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Cape Cross

About 60 kilometers north of Henties Bay lies "Cape Cross" on a promontory. In January 1486 the portuguese Seafarer and discoverer Diego Cão – he was looking for for a sea route to India – set foot on this coast as the first European. He erected one of the stone crosses, called "Padrãos", he brought along on the ship to mark Portugal's claim on discovered lands.

When the cross was discovered in 1893 by a survey ship of the German imperial marine, Emperor Wilhelm II had it transported to Berlin, where it was exhibited in the museum for sealife. Two years later a new cross was erected at Cape Cross. In 1986 the Namibian government put up a second cross in exactly the same position where the original had been.

Many tourists come to Cape Cross especially for the huge seal colony nearby. At times more than 100.000 Cape Fur Seals (arctocephalus pusillus pusillus) gather here. Although the colony has been proclaimed a nature reserve by the Namibian Ministry of Environment and Tourism and despite the protests of animal protection advocates, thousands of these animals are being brutally battered to death every year. Fur and meat are sold locally and the bulls' testicles achieve good prices with customers from Asia where they are believed to be a strong potency remedy.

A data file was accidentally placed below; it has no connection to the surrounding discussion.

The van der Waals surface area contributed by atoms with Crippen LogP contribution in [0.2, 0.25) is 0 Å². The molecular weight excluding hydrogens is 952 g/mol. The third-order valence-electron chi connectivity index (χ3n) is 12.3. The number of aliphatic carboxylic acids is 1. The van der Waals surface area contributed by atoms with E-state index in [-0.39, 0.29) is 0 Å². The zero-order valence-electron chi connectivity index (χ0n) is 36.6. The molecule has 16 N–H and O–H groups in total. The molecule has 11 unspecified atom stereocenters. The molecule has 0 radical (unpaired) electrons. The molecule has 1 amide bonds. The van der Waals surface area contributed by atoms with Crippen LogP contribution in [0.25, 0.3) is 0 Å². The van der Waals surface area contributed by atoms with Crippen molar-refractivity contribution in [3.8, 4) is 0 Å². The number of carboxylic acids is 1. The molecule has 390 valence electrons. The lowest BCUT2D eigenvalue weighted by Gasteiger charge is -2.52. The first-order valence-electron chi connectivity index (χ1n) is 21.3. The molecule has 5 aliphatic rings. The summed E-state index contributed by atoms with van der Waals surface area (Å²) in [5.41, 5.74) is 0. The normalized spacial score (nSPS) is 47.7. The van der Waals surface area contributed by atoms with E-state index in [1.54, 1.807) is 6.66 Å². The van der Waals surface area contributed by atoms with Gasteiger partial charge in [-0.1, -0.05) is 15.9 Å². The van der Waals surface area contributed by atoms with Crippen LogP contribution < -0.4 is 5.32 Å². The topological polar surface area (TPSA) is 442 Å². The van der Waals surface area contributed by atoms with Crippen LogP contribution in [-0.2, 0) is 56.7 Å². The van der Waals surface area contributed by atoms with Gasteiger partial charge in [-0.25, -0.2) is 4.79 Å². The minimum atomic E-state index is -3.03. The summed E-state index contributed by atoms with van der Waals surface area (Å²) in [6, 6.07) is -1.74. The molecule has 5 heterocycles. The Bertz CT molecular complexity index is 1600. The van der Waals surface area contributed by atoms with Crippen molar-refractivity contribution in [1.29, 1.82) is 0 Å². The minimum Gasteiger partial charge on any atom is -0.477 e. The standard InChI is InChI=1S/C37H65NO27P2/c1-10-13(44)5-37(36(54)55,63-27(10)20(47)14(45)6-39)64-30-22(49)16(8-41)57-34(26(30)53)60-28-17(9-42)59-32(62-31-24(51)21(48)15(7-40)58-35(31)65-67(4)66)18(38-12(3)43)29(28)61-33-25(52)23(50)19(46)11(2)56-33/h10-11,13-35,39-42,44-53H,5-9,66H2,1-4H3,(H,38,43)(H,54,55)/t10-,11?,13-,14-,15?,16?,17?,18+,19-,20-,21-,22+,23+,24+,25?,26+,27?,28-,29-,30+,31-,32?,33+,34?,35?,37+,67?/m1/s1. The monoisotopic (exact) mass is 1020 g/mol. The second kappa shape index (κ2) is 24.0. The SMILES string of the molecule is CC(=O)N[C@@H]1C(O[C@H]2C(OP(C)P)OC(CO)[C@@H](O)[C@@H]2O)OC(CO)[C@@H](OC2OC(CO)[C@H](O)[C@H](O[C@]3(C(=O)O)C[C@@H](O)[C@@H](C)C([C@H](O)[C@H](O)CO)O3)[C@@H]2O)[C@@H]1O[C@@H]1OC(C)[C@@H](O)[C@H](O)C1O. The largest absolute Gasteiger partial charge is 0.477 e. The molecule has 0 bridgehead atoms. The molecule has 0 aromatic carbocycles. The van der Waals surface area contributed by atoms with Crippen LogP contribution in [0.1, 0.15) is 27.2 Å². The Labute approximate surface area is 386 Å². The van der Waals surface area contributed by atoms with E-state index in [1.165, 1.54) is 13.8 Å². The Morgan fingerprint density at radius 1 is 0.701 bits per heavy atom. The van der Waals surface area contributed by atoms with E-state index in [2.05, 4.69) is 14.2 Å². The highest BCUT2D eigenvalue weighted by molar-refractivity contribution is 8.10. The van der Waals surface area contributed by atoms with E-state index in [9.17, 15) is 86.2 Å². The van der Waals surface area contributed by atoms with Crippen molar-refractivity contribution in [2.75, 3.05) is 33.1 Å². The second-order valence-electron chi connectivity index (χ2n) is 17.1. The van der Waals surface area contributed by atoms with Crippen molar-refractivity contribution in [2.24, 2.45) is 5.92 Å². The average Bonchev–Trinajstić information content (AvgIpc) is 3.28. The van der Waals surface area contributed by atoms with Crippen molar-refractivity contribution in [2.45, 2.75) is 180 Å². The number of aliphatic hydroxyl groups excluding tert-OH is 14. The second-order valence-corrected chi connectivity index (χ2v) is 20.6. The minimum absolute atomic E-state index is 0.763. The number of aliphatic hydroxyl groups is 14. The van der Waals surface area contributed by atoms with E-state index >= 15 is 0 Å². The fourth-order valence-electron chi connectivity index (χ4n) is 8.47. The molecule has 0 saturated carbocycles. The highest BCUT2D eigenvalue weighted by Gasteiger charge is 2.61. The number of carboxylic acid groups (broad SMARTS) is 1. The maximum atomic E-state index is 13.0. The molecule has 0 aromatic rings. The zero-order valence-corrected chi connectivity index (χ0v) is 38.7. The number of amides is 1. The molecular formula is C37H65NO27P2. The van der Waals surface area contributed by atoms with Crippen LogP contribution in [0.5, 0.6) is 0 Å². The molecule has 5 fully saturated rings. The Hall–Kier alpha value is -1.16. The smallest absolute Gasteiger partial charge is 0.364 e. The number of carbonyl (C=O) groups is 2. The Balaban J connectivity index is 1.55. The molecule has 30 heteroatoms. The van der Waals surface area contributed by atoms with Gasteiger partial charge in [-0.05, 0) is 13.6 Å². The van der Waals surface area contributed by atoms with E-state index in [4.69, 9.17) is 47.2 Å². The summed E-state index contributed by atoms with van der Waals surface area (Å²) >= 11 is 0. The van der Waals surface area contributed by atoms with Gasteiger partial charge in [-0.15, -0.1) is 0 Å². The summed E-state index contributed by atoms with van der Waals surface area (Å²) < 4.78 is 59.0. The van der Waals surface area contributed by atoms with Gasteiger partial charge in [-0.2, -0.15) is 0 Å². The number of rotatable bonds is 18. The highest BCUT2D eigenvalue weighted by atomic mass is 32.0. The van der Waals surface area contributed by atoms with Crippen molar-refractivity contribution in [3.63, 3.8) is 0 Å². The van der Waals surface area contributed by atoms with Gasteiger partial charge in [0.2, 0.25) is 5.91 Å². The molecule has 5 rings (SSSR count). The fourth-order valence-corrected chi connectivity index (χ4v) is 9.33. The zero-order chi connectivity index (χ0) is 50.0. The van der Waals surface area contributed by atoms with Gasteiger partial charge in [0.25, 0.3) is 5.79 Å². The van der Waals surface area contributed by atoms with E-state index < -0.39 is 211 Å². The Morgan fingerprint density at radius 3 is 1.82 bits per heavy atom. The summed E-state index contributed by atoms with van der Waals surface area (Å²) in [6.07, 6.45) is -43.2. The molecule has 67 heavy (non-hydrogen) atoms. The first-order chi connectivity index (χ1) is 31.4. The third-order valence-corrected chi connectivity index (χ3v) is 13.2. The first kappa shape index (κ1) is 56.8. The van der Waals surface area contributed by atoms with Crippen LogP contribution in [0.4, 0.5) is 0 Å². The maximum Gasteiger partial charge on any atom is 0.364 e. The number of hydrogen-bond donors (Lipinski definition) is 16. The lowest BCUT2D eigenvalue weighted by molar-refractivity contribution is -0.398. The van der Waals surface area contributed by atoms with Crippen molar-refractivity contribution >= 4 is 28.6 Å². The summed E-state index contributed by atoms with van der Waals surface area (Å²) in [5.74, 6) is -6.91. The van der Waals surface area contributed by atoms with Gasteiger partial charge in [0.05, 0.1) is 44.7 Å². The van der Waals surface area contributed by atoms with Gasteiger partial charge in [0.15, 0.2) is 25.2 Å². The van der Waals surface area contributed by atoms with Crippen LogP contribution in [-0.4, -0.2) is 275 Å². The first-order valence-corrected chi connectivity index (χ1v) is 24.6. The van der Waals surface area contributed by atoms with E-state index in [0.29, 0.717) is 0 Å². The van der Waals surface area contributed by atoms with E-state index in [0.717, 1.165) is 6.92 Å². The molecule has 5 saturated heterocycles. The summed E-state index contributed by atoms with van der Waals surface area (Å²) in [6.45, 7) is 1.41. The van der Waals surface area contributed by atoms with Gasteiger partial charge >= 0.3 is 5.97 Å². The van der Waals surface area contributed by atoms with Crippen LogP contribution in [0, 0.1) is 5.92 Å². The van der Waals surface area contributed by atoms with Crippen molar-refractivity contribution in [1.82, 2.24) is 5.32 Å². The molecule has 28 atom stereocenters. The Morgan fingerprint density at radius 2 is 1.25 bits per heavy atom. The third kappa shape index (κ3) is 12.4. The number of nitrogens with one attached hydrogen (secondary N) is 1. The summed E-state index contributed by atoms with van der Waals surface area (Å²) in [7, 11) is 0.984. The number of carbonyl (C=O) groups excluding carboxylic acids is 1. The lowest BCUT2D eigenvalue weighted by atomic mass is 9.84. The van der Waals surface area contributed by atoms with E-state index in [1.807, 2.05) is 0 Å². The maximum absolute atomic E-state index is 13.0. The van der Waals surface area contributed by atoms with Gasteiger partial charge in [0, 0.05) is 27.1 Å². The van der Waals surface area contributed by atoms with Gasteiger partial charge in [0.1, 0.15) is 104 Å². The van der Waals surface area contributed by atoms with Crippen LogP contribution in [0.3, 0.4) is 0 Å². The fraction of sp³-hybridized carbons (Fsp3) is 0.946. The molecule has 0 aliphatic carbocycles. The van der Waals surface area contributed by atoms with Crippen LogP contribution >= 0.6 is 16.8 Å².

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The Namibian government permits the seal killing because they perceive a too large seal population as a threat to the fish stock. At other coastal stretches of Namibia, in the Luederitz area for example, the seals are killed in the same manner.

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